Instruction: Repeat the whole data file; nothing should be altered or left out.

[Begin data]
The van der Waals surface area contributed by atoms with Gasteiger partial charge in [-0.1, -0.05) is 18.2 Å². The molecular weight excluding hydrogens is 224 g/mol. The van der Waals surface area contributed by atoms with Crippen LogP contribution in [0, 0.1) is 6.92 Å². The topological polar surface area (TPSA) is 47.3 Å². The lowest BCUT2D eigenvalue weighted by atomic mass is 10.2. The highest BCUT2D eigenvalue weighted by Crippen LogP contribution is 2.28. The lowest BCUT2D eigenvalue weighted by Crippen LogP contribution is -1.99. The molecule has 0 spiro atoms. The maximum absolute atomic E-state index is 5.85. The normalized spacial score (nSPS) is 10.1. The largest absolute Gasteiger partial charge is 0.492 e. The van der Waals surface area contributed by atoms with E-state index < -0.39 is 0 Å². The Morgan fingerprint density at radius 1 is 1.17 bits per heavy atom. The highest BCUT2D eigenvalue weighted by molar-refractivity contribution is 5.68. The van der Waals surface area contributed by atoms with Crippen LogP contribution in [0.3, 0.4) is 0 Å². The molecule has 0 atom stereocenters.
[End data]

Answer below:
The van der Waals surface area contributed by atoms with Gasteiger partial charge in [-0.1, -0.05) is 18.2 Å². The molecular weight excluding hydrogens is 224 g/mol. The van der Waals surface area contributed by atoms with Crippen LogP contribution in [0, 0.1) is 6.92 Å². The topological polar surface area (TPSA) is 47.3 Å². The lowest BCUT2D eigenvalue weighted by atomic mass is 10.2. The highest BCUT2D eigenvalue weighted by Crippen LogP contribution is 2.28. The lowest BCUT2D eigenvalue weighted by Crippen LogP contribution is -1.99. The molecule has 0 spiro atoms. The maximum absolute atomic E-state index is 5.85. The normalized spacial score (nSPS) is 10.1. The largest absolute Gasteiger partial charge is 0.492 e. The van der Waals surface area contributed by atoms with E-state index < -0.39 is 0 Å². The Morgan fingerprint density at radius 1 is 1.17 bits per heavy atom. The highest BCUT2D eigenvalue weighted by molar-refractivity contribution is 5.68. The van der Waals surface area contributed by atoms with Crippen LogP contribution in [0.3, 0.4) is 0 Å². The molecule has 0 atom stereocenters.